Saturday, January 1, 2005

A Compendium of Lesser Known Natural Disasters

Dear Friends,

  SENSITIVE TOPIC ALERT. I am going to be talking about tsunamis now. If you aren't ready or not bright enough to discuss tsunamis, read no further, because tsunamis are the subject of this essay. I'm going to start by asking myself, "What, exactly, is a tsunami?" I think we all know enough about common natural disasters to have a healthy fear of earthquakes, hurricanes, volcanoes and tornados, but tsunamis were never really on the radar until very recently. Thanks to the international media, we are all learning about things like how to tsunami-proof your workplace and why a tsunami is worse for people who live in ravines than people who live on hummocks.

  However, tsunamis are just one of a considerable list of lesser-known natural disasters which should incapacitate us with fear. Go to your file cabinet right now and grab your most recent homeowner's policy, because you're going to want to know the extent of your coverage for each of these Acts of God.

MUDSLIDE: This one is pretty self-explanatory. When you put mud on an inclined plane, such as a mountainside or the roof of a church, it slides down, blanketing everything in its path in warm, relaxing mud. If you see a mudslide headed your way, be sure to wrap your hair in a towel and put cucumber slices over your eyes.

CYCLONE: Thinner than a tornado, but more conical than a twister. As you know, the National Weather Service names hurricanes after people, such as "Hurricane Andrew." Cyclones, on the other hand, are named after concepts. In 2004 there were cyclones named Justice, Ambiguity, and Virginity.

HOT GEYSER: The scariest thing about hot geysers is that you never know where or when they're going to erupt. Sometimes you hear a gurgling noise right before it goes, but by then it's PRETTY MUCH TOO LATE FOR YOU. If Jerry Bruckheimer really started thinking about hot geysers, I think he'd realize how much dramatic potential they have.

WHIRLPOOL: Every year the lives of thousands of poor, inner city kids are claimed by whirlpools, but you almost never hear about it. You can bet that the first time some middle class white girl falls in a whirlpool they'll be forming a new cabinet position to figure out how to stop them. I, for one, want to go on record having said, "George W. Bush, whirlpools have always been here, whether you like it or not."

TYPHOON: A typhoon is sort of the gobstopper of tropical weather patterns. Basically you start with a common eddy. This is surrounded by a cloudburst, which itself is surrounded by a zephyr.  A small typhoon can be easily confused with a nor'wester, but the larger ones often have the ferocity of a line squall with all the stubbornness of a raging Chinook or a low pressure system.

STAMPEDE: While not technically a natural disaster, a stampede can be just as dangerous. Most laypeople think the best way to avoid a stampede is to stay away from large herds of animals. NOT TRUE.  Travelers have been trampled to death by as few as three buffalo if they are pissed/startled enough.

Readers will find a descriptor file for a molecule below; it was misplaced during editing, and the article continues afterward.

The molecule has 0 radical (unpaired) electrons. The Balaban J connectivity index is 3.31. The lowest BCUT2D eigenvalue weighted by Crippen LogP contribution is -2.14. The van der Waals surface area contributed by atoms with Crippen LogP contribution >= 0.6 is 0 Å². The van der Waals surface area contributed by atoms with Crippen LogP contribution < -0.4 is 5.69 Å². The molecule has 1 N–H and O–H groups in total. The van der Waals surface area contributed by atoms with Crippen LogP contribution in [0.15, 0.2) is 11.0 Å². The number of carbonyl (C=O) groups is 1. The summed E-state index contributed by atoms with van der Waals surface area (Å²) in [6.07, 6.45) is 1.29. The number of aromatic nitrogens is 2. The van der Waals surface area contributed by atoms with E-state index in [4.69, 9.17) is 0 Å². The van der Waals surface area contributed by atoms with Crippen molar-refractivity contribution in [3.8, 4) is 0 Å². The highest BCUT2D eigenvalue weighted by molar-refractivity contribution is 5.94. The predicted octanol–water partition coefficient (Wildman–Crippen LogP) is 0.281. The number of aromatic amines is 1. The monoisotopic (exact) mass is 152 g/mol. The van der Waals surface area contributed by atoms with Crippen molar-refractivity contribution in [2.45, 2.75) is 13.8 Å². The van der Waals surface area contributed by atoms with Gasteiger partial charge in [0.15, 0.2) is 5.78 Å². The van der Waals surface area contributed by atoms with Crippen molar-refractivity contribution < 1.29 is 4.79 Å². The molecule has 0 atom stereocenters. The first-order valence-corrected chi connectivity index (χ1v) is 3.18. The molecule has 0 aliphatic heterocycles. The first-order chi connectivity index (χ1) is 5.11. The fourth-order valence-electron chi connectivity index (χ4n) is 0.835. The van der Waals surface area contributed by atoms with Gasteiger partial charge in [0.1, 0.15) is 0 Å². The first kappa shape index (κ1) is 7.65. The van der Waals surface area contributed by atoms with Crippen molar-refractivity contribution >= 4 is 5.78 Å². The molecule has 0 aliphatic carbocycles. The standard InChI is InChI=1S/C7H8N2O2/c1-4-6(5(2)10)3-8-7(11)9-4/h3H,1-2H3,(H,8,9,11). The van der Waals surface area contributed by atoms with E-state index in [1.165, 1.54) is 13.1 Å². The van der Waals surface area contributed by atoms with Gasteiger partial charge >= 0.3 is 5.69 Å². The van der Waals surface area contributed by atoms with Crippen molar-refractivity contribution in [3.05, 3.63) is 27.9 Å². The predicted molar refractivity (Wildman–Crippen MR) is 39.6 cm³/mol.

FLASH FLOOD: The main difference between a standard flood and a flash flood is that the latter tends to occur just when you start to relax and think you are no longer in danger. I know people who tied an inflatable dinghy to their chimney, which is wise. They did not, however, inflate it ahead of time, which is unwise. If you think you're going to have time to blow up a whole dingy during a flash flood, you're not just stupid, but stupid and drowned soon.

FJORDS: I think James Michener died in one of these, but that might have been a dust bowl.

MONSOON: When these are far away, they make a pleasing baritone sound like the instrument for which they are named. However, don't get too close because they can cause both wind and gusts.

TARPITS: These have wiped out entire races of civilized prehumans. The more people and livestock a tarpit consumes, the larger it becomes. There is one in Los Angeles that they weren't able to stop for hundreds of years until someone thought of hosing it down for a long time.

  I don't have space to write more, but I also did research on cave-ins, meteorites, sunspots, glaciers, locusts, eclipses, and sleet. Feel free to ask me about any of these topics if we run into each other.
  The Hard Taco song this month is called "Accidents Happen," and it's another chapter of the Hard Tack Medicine Show. If you haven't been keeping up, here is the back story. Osric the Fop has vowed to kill Good King Stereotypies (rhymes with "carry lot o' peas") because of something unsavory the king did a long time ago. However, Osric is distracted from his task by the King's unprincipled wife, the Exotic Queen Stasia. He is so distracted, in fact, that she becomes pregnant. Osric soon realizes that this predicament could actually be an opportunity to recruit the Queen to help him with his mission.

  If you are too worried about typhoons and magma to download the new song, I don't blame you. When you're ready, it will be there for you.

With warmest regards,